Position Update

Position Update

Hello Smart Option Sellers! The stock market has really taken a positive turn in the last two days. The move up started yesterday as possible results from France's upcoming political election were becoming more clear. Obviously, the market likes Emmanuel Macron's more centrist ideas, and as it seems he has more of a chance to win, it could continue to help global markets. That news, coupled with some good earnings results being reported here in the U.S., has just given the NASDAQ its first ever move above the 6,000 point mark. That's a new all-time high. The Dow and S&P 500 are not too far behind, and will probably eclipse their all-time highs as well in the next day or two, if the momentum keeps up. What does that mean for us? Two-fold: 1. It's great for all of our current put-sell positions. Every single one of our trades are in the black. Can't be upset with that. 2. As I've lamented many times in the past, a market that moves up unabated for a majority of the time, does not give us the best conditions for finding new put-sell trades. This is why I'm always hoping for a decent pull-back now and again. When we get a pull-back, it allows the froth out of the system and brings volatility back into the market. It's that rise in volatility that helps pump up the put option prices (which we like!). Here's a few simple visuals to help you understand why volatility is so important in option trading. The first picture is a volatility chart of Verizon (VZ). It plots the one-year movement of volatility in the stock.This is not a stock chart.

The blue line measures the actual "erracticness" (historical volatility - HD) of the stock over the last year. As you can see, it definitely fluctuates, but in just the last six weeks alone, its volatility has dropped from 18% down to a low of 10%. The reason for the drop? Because the actual trading range of VZ stock (not pictured) stayed in a relatively tight range during that time. The tighter the trading range, the lower the volatility will turn out to be. The green line measures what market participants, i.e. option traders, thinks its future erracticness (implied volatility - IV) will be in the future. Obviously, the two lines don't always agree, as predictions don't necessarily pan out. You can see the many divergences on the chart. How does this affect us? When pricing out put options to sell, we can see in the next two pictures how much volatility has an affect on the values. In this hypothetical example, with VZ stock at $47 per share, I've set its October 2017 $39 options with a volatility component of 25% (circled on the left side). It gives the $39 put option a value of $.65 per contract (circled on the right).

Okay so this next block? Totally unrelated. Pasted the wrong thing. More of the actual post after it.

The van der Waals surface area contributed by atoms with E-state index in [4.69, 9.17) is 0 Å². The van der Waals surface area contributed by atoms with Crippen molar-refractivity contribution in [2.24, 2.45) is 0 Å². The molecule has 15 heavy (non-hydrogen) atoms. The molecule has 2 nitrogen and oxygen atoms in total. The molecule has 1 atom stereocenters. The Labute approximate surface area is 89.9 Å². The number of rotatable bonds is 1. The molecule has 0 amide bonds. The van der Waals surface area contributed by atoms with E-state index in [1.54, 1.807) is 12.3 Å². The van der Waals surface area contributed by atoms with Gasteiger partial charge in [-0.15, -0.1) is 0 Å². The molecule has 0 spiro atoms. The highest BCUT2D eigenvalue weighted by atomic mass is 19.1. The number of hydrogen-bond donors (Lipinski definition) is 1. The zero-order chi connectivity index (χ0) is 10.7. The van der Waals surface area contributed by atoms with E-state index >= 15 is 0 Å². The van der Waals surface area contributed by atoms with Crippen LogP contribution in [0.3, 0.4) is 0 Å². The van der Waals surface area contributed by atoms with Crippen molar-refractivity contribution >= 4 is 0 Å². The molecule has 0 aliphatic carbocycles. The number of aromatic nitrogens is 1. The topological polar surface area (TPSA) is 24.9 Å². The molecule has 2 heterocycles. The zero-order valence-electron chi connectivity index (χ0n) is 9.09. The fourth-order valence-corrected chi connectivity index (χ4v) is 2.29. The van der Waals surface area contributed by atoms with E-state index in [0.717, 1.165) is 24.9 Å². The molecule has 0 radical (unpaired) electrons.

Now, if we use real conditions and drop the volatility by 8% down to 17% (circled on the left), we see the same $39 put option now has a value of $.17 per contract (circled on the right).

So, an 8% decrease in volatility dropped the put option value by almost 74%! That's the power volatility has on the price of options, and you can see why I get irked when volatility keeps dropping. We need volatility to go up sometimes, not down, as it always seems to be doing. You can use a chart of the VIX to get a gauge of volatility for the overall market, as it's values are derived from the S&P 500 options.

The VIX has been scraping along multi-year lows for months, and just hit an intra-day low of 10.50 today, which is its lowest point since December 2006. If you're an options trader using the SPY (an ETF which tracks the S&P 500) as your investment vehicle, you no doubt have seen this drop in volatility in just the last few days. Pretty unbelievable. So. that's your lesson for today. Hoping we get any kind of meaningful pull-back as that will allow us to jump into some more new trades. For now, continue to hold all positions as-is. And speaking of new trades, earnings season is in full swing as I mentioned last week. I may have another unofficial trade for tomorrow, so stay tuned for that. Continue to send me your questions. You can always contact us here. Regards, Lee Let's Grab That Cash!

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